Archive for the ‘php’ Category

PHP and stuff

Lately I have been working so hard that I haven’t even had any desire to do any fun computering at home. Today that changed a bit.

I decided this morning that it was high time I upgraded my all time favorite rss feed reader, tiny tiny rss. Well, wouldn’t you know it, after I did the install I found it required a version of php higher than I had available on my server. Time to upgrade.

I run Centos 5 on my main server and, by default, that carries a php 5.1.x. I needed 5.2 or greater. As it happens, php 5.3 is available in the repos, so I did the upgrade. For the uninitiated, that entails doing a “yum list installed | grep php”, which gives you a list of what you *have* installed. Next you remove php by doing “yum remove <and name all the packages in the prior list here>”. This, followed by “yum install <list of files for php 5.3>”. For example, I had php-common.i386 and php.i386 installed, so I did a “yum remove php-common php” and then “yum install php53-common php53” to get all my php 5.3 packages on there. This was followed by a quick “service httpd restart” to make sure my webserver was using the new version.

Murphy’s law states that “something will go wrong if it can”. Well, *MY* law states that “something will go wrong”, and it did. As it turns out, I had built a whole bunch of php applications maybe 7 years ago that my wife uses almost daily. In the olden days of php, you could declare a php script at the top by doing a “<?”. NOW, you need to declare it by doing “<?php”. Consequently, nothing I had written worked. It only took me a minute or two to identify why the problem was occurring, but fixing it was another story.

So, how do you find all the files you have to fix? Well, I used the “grep” command. More specifically, egrep. I went to my html root directory and searched by doing “egrep -r “<\?” * | egrep -vi “<\?php” | egrep -vi “<\?xml” | grep -v inary”. What does all that do? The first stanza looks recursively through the directory structure at every file and outputs the ones that have any “<?”‘s in them. The second takes that output but does NOT pass through any that are “<?php”. Why, because they would already be ok! The third takes the results and doesn’t pass through any that contain “<?xml”. The last one doesn’t pass through results from binary files. The end result is I had a list of directory / file / line information of all the files I had to change / update. A few minutes later, after using vim, the best text editor around, I was back up and running!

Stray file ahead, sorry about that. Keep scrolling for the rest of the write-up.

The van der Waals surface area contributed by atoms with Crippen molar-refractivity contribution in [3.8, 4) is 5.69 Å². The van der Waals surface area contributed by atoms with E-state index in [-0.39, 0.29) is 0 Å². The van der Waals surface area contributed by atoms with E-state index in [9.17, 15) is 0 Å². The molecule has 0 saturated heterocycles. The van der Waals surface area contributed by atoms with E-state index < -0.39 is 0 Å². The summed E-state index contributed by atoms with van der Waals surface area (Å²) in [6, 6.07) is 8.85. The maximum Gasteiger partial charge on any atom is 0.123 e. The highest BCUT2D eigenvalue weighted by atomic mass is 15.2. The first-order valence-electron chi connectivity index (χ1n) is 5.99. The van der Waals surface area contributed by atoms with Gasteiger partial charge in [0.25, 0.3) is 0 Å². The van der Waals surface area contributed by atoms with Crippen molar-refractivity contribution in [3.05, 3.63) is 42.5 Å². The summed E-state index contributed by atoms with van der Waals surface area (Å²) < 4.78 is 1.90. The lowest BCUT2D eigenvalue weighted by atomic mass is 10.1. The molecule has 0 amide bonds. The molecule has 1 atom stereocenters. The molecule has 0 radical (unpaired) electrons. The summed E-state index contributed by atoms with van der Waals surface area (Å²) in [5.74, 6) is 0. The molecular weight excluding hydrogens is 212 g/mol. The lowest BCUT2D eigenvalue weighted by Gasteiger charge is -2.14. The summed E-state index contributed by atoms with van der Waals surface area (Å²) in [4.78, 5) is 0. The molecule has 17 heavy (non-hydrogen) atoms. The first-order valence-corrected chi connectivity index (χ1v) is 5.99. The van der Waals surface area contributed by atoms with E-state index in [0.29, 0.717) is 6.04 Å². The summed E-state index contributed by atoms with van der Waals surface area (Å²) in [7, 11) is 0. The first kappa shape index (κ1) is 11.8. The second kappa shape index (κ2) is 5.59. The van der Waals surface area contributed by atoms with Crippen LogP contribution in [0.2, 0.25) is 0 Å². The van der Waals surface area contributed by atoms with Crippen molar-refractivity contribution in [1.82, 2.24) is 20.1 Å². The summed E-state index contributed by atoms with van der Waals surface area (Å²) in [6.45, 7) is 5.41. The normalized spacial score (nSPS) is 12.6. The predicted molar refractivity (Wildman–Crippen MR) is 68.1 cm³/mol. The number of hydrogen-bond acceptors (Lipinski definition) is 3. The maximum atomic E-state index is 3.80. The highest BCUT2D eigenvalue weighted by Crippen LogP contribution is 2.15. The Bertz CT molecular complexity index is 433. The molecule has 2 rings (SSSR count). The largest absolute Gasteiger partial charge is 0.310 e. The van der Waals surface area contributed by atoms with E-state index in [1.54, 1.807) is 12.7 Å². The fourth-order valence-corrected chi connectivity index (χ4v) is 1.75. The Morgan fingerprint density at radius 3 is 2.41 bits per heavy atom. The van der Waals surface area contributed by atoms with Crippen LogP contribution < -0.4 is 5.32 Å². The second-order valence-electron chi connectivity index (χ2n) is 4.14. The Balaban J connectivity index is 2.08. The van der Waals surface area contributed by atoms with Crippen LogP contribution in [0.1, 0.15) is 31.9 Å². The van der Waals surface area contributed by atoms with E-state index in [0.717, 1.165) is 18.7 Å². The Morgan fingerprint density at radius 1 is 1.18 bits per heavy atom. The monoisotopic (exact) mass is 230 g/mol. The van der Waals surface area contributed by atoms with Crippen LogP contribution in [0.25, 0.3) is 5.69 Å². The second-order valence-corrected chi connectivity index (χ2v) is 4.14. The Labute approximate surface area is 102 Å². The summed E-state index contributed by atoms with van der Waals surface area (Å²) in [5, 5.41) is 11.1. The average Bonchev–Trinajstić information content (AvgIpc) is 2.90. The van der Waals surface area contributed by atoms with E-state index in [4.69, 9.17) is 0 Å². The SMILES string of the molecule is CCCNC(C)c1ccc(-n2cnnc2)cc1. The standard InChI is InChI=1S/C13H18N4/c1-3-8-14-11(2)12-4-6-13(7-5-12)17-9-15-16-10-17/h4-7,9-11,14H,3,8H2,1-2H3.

Saturday, July 14th, 2012

PHP 5.3.X on RHEL 5 / CentOS 5

PHP

PHP

Another one for posterity here. I was asked to find out how to upgrade on PHP RHEL 5 / CentOS 5 to v 5.3.x and to test the procedure. It turns out to work pretty well and is not as difficult as you might think as long as you have the right repositories enabled:

wget http://download.fedora.redhat.com/pub/epel/5/i386/epel-release-5-4.noarch.rpm
wget http://rpms.famillecollet.com/enterprise/remi-release-5.rpm
rpm -Uvh epel-release-5-4.noarch.rpm
rpm -Uvh remi-release-5.rpm
yum –enablerepo=remi update php php-* mysql

This, of course, assumes that your LAMP stack is already installed. If not, you would change the “update” to “install” and away you go. This will currently set you to php v 5.3.3 and mysql 5.1.51..

Thursday, October 7th, 2010

The NEW Oldest Linux Show

NewTLLTS

NewTLLTS

  I don’t even remember where the idea came from, but it was decided that after 365 shows, that’s one for every day of the year, folks, that we would consider that “season 1” for the LinuxLink TechShow, and we would then, finally, start on “season 2”. Those 365 episodes comprise 7 years of weekly recordings and add up to roughly 30 days of continual audio, day and night. I guess you could say we have been doing this for a while….

  Since last year’s Ohio Linux Fest we have had a few TLLTS Elders meetings to decide upon what we saw as the problems of the first TLLTS season, what we could do to fix them and what kinds of things we wanted to pursue for season 2. We tried to take into consideration the things we had positive and negative comments on from our listener base and years of our beloved “hate mail” 🙂